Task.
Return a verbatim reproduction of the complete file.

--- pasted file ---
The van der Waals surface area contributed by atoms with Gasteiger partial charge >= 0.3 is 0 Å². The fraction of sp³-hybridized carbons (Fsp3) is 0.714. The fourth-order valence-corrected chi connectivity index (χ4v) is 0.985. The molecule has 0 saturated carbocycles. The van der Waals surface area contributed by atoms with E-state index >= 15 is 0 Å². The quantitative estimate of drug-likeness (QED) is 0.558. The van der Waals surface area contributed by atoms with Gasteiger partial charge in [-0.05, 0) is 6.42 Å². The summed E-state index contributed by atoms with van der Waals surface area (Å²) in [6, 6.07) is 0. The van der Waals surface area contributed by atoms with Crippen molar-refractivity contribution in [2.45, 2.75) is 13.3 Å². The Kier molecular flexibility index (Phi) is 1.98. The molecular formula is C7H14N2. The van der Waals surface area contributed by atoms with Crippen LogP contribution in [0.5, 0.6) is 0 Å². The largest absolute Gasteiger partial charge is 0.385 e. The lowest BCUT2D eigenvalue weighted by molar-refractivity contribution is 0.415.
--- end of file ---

The van der Waals surface area contributed by atoms with Gasteiger partial charge >= 0.3 is 0 Å². The fraction of sp³-hybridized carbons (Fsp3) is 0.714. The fourth-order valence-corrected chi connectivity index (χ4v) is 0.985. The molecule has 0 saturated carbocycles. The van der Waals surface area contributed by atoms with E-state index >= 15 is 0 Å². The quantitative estimate of drug-likeness (QED) is 0.558. The van der Waals surface area contributed by atoms with Gasteiger partial charge in [-0.05, 0) is 6.42 Å². The summed E-state index contributed by atoms with van der Waals surface area (Å²) in [6, 6.07) is 0. The van der Waals surface area contributed by atoms with Crippen molar-refractivity contribution in [2.45, 2.75) is 13.3 Å². The Kier molecular flexibility index (Phi) is 1.98. The molecular formula is C7H14N2. The van der Waals surface area contributed by atoms with Crippen LogP contribution in [0.5, 0.6) is 0 Å². The largest absolute Gasteiger partial charge is 0.385 e. The lowest BCUT2D eigenvalue weighted by molar-refractivity contribution is 0.415.